It is difficult to imagine a more disastrous outcome for Britain than a Jeremy Corbyn-led Labour government. He is the worst leader of a major British political party in living memory. Not only are his economic policies utterly reckless, he has turned a blind eye to anti-Semitism in his own party, and his past sympathy for terrorist organisations is a risk for Britain’s allies. If the unthinkable happens, a Labour victory, Australia should immediately suspend intelligence sharing and defence co-operation with Britain. Along with the US, Canada and New Zealand, we are all part of the so-called Five Eyes intelligence-sharing network. This has been discussed at the highest levels of the Australian government. For decades, Corbyn has been a friend to terrorist organisations, corrupt regimes and tin-pot dictatorships. He doesn’t discriminate whether it is the IRA, Hamas, Hezbollah or Nicolas Maduro in Venezuela. READ NEXT PM to push trade deal with India GREG SHERIDAN Former British military commanders, who led forces abroad, issued a statement last week expressing grave concern if Corbyn should become prime minister. British Labour has drifted so far from its centre-left roots that Australian Labor should sever fraternal ties. Australian Labor and British Labour have had formal and informal linkages for more than a century. But it is no longer a mainstream political party. It is not the party of Tony Blair or Gordon Brown; nor is it the party of Jim Callaghan, Harold Wilson or Clement Attlee. Labour has sweeping plans to expand the size of government with a program of nationalisation, regulation and redistribution. Last month, Corbyn unveiled the most expensive election policy manifesto in British history and pledged to raise taxes and boost spending across the board. Middle and high-income earners, investors and businesses will be slugged with a slew of new taxes. The manifesto amounts to £83bn ($159bn) in increased spending to 2023-24. The promise of free university degrees, free childcare, free dentistry, free medical prescriptions and free broadband — just for starters — is resonating with young voters. They like the idea of having somebody else pay for it all. Meanwhile, Labour’s position on Brexit, the main election issue, could not be more confused. The Labour Party is even more to the left of its radical 1983 manifesto, described by MP Gerald Kaufman as “the longest suicide note in history”, advocated by leader Michael Foot. But Foot was no Corbyn. In 1981, Labour split and the defectors formed the Social Democratic Party. Foot waged a constant battle from forces within, such as Corbyn, from the ultra-left. “In the 1980s the ultra-left tried, but failed, to take over the Labour Party,” Blair told me in an interview three years ago. “We had a leadership that was OK, I don’t think ever capable of winning an election, but it was basically from the traditional Labour Party. The difference today is Labour has a leadership that is ultra-left, and the Labour Party, in its 100 years of history, has never had that.” What makes Corbyn such a sickening prospect as prime minister is his anti-Semitism. There should be zero tolerance for any degree of hatred, prejudice or discrimination. But Corbyn has refused to apologise for his past remarks or those made by others, or has done so apparently reluctantly. It led to an extraordinary intervention by the UK’s Chief Rabbi, Ephraim Mirvis, saying Corbyn was not fit for office. Corbyn’s tolerance for anti-Semitism has led to mass defections from the Labour Party. Yet there are Australian Labor figures who are quite the fans of Corbyn. ALP national secretary Paul Erickson leads the pack. Writing in a Labor Left faction journal a few years ago he argued Corbyn’s policies were “within the mainstream of post-war social democracy” and he urged his party to pay close attention because they could be “just as effective here”. Even Anthony Albanese is very friendly with Corbyn. The federal Opposition Leader has met Corbyn several times and posted multiple photos of them side-by-side to social media platforms. He should have had better judgment than to associate himself with Corbyn. Most political leaders avoid Corbyn like the plague. ALP officials often meet with British Labour figures. Erickson and ALP national president Wayne Swan attended Labour’s conference in Brighton a few months ago. Through the International Progressive Campaign Forum, centre-left party officials meet to swap ideas on policy, political and campaign strategies, research, organising and digital and data techniques. British Labour should no longer be invited to these meetings. While the polls show Boris Johnson’s Conservative Party is on track to win a majority of seats, the election result could be a shock. Without compulsory voting, the division of the party system plus a campaign urging tactical voting to deny the Conservatives a majority of seats (including by former Conservative prime minister John Major), the outcome defies confident prediction. In June 2017 I argued that Johnson was “the standout choice” to succeed Theresa May. Since he became prime minister in July this year, he has lifted the Conservative Party vote in the polls by 50 per cent. While I believe Brexit will be calamitous for the UK and accept that Johnson is a polarising figure who many voters do not trust, his political skills have always been underestimated. The UK election, the third in four years, is a defining moment in history. Brexit will be an issue for decades regardless of whether Johnson wins parliamentary approval for his deal and exiting the EU on January 31. The country remains bitterly divided. The Conservative and Labour parties have changed forever. But an upset Labour victory would plunge Britain further into the abyss.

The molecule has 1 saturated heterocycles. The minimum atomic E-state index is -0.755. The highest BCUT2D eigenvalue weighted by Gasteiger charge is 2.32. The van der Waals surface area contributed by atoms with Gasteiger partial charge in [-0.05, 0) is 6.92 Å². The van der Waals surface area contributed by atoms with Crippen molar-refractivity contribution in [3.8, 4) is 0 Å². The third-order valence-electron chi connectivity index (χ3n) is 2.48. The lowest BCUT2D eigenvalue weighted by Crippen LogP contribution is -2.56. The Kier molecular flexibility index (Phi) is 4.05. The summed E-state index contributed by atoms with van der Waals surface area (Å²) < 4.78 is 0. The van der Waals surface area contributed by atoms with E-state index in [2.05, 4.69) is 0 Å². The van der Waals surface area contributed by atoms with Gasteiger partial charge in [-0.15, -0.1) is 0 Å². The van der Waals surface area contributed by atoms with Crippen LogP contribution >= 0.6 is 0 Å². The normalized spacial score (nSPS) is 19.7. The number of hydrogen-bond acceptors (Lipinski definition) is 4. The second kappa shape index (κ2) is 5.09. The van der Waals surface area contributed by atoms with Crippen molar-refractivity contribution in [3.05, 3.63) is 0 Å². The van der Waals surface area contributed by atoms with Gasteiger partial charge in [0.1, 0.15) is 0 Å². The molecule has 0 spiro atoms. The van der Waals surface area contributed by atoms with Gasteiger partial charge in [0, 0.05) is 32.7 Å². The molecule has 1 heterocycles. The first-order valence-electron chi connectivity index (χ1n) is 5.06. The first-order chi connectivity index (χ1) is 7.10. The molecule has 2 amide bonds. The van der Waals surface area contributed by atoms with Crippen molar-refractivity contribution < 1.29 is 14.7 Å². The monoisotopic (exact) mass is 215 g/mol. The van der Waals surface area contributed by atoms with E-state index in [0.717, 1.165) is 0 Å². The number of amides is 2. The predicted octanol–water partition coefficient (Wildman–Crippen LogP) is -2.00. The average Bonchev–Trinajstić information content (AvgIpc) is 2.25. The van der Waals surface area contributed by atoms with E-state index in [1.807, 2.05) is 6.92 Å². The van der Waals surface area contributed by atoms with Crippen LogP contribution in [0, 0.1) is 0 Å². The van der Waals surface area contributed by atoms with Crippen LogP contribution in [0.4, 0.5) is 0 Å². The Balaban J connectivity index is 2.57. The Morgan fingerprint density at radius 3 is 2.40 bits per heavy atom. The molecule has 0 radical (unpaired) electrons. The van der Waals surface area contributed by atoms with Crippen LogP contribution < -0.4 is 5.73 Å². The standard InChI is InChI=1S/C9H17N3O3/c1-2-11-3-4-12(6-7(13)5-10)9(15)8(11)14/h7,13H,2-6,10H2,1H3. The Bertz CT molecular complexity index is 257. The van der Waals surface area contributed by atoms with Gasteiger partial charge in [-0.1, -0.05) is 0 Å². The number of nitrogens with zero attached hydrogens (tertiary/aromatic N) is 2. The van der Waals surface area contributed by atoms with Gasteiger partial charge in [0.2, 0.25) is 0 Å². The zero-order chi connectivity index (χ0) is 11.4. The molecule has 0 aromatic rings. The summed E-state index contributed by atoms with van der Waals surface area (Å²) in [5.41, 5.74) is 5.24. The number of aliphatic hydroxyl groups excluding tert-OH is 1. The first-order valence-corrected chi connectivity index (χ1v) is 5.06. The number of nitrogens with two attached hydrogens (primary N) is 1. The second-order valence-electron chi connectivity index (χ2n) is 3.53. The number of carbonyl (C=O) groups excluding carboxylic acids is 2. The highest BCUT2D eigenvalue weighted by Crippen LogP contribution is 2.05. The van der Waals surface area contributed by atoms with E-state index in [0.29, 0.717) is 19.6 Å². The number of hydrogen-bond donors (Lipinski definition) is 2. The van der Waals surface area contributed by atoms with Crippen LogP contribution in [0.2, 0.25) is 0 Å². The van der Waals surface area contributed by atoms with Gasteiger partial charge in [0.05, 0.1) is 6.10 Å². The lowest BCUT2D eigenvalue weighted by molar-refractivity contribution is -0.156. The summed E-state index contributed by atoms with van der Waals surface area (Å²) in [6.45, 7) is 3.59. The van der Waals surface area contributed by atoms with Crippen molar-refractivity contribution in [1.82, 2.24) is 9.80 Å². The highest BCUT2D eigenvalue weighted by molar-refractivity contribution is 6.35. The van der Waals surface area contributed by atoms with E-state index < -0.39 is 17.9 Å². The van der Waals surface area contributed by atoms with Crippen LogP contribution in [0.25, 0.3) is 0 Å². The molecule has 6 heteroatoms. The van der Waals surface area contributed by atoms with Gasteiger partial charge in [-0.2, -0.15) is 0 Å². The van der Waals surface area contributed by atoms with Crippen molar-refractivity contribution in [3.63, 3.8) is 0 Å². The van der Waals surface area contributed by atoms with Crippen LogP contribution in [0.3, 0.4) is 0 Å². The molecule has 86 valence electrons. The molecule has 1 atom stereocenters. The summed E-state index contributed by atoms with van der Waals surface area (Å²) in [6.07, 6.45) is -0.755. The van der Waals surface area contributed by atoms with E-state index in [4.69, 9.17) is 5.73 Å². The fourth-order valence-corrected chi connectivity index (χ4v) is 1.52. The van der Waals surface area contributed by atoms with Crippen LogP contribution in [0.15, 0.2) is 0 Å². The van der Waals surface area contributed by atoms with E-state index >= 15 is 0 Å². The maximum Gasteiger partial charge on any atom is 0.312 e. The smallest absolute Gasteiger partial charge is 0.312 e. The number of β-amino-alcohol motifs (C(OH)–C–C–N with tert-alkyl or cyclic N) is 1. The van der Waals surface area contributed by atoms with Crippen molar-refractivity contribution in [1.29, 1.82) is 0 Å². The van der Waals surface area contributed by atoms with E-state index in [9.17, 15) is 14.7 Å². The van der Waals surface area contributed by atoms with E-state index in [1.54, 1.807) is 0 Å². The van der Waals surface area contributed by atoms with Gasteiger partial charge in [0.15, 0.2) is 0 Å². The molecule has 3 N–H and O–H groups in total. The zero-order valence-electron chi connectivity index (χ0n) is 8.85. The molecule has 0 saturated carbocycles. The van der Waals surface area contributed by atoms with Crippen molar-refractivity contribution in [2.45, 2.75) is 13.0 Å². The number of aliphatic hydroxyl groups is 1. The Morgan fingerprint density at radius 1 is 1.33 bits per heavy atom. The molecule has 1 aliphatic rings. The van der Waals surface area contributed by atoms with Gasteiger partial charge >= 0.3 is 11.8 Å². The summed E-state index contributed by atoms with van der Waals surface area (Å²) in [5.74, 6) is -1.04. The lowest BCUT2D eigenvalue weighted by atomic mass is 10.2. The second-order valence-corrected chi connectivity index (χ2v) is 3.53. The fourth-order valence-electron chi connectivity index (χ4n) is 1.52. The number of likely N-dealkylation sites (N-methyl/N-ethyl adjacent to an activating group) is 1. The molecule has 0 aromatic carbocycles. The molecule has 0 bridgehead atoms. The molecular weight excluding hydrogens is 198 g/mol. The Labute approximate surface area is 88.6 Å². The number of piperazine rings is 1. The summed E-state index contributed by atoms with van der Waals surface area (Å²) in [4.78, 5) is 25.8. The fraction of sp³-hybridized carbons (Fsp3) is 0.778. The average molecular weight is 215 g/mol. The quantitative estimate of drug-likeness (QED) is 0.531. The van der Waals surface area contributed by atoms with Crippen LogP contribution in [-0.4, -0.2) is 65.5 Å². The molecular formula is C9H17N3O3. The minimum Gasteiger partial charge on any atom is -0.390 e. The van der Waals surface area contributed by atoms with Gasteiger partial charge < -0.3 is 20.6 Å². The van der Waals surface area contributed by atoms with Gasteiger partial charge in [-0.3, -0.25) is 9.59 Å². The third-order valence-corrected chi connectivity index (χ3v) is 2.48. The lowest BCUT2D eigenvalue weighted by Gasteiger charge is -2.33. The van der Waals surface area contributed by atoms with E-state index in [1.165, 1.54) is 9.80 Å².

7. It is unusual to get shingles at a young age though. Most people get shingles in there 70s or 80s I thought.
  8. Did you not get chicken pox as a child ? My mum got shingles. She was in her 80s. It did look very nasty.
  9. Parley

    London bridge AGAIN !!!

    I suppose this is inline with your usual warped thinking. Similar to how the ISIS terrorists are due to western leaders. It is always someone else's fault. Never the murderer themself.
  10. Parley

    How is Trump doing so far?

    Well blind freddie knows that will never happen.
  11. Parley

    How is Corbyn doing these days.

    If he can't pour a decent beer how can he possibly run the country.
  12. Parley

    The Ice Age is coming.

    It is pretty lame for British standards I must say.
  13. Parley

    Elon Musk wins case against "pedo guy"

    The British guy was suing for $190 million for defamation. Pretty stupid, and probably just too greedy. Maybe if he sued for $1 Million he might have got it. Who knows ?
  14. Parley

    Elon Musk wins case against "pedo guy"

    That wasn't my analogy. It was his. He used that argument and the mother-fuc*er example as his defence and he won. I read it in the paper somewhere.